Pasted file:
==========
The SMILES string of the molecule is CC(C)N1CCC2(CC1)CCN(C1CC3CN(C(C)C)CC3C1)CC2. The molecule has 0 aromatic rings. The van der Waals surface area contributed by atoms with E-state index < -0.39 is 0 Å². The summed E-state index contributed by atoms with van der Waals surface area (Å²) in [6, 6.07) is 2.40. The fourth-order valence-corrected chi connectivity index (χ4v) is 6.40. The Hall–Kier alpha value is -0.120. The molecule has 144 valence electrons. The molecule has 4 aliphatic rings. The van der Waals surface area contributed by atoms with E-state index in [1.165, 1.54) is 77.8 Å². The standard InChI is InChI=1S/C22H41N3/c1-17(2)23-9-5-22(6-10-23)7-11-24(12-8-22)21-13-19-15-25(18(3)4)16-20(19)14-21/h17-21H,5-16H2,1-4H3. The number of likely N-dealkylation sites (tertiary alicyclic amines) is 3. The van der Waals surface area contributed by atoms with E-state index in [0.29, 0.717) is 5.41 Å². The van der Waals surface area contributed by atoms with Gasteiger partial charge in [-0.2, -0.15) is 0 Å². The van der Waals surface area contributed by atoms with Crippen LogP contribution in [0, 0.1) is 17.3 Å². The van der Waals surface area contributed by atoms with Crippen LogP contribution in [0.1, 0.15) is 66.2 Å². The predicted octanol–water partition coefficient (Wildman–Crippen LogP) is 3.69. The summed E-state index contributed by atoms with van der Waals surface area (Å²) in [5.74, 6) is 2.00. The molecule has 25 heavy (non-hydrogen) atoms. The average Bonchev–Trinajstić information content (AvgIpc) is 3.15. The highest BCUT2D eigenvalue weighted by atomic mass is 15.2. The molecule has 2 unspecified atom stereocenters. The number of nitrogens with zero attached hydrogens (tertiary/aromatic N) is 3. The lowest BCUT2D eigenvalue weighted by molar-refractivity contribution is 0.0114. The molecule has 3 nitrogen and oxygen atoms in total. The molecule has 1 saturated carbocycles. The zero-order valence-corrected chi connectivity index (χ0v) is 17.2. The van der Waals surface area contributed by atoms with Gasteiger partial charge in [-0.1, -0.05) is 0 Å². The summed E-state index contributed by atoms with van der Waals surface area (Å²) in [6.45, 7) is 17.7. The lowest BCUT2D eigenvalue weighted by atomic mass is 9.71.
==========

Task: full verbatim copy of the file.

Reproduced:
The SMILES string of the molecule is CC(C)N1CCC2(CC1)CCN(C1CC3CN(C(C)C)CC3C1)CC2. The molecule has 0 aromatic rings. The van der Waals surface area contributed by atoms with E-state index < -0.39 is 0 Å². The summed E-state index contributed by atoms with van der Waals surface area (Å²) in [6, 6.07) is 2.40. The fourth-order valence-corrected chi connectivity index (χ4v) is 6.40. The Hall–Kier alpha value is -0.120. The molecule has 144 valence electrons. The molecule has 4 aliphatic rings. The van der Waals surface area contributed by atoms with E-state index in [1.165, 1.54) is 77.8 Å². The standard InChI is InChI=1S/C22H41N3/c1-17(2)23-9-5-22(6-10-23)7-11-24(12-8-22)21-13-19-15-25(18(3)4)16-20(19)14-21/h17-21H,5-16H2,1-4H3. The number of likely N-dealkylation sites (tertiary alicyclic amines) is 3. The van der Waals surface area contributed by atoms with E-state index in [0.29, 0.717) is 5.41 Å². The van der Waals surface area contributed by atoms with Gasteiger partial charge in [-0.2, -0.15) is 0 Å². The van der Waals surface area contributed by atoms with Crippen LogP contribution in [0, 0.1) is 17.3 Å². The van der Waals surface area contributed by atoms with Crippen LogP contribution in [0.1, 0.15) is 66.2 Å². The predicted octanol–water partition coefficient (Wildman–Crippen LogP) is 3.69. The summed E-state index contributed by atoms with van der Waals surface area (Å²) in [5.74, 6) is 2.00. The molecule has 25 heavy (non-hydrogen) atoms. The average Bonchev–Trinajstić information content (AvgIpc) is 3.15. The highest BCUT2D eigenvalue weighted by atomic mass is 15.2. The molecule has 2 unspecified atom stereocenters. The number of nitrogens with zero attached hydrogens (tertiary/aromatic N) is 3. The lowest BCUT2D eigenvalue weighted by molar-refractivity contribution is 0.0114. The molecule has 3 nitrogen and oxygen atoms in total. The molecule has 1 saturated carbocycles. The zero-order valence-corrected chi connectivity index (χ0v) is 17.2. The van der Waals surface area contributed by atoms with Gasteiger partial charge in [-0.1, -0.05) is 0 Å². The summed E-state index contributed by atoms with van der Waals surface area (Å²) in [6.45, 7) is 17.7. The lowest BCUT2D eigenvalue weighted by atomic mass is 9.71.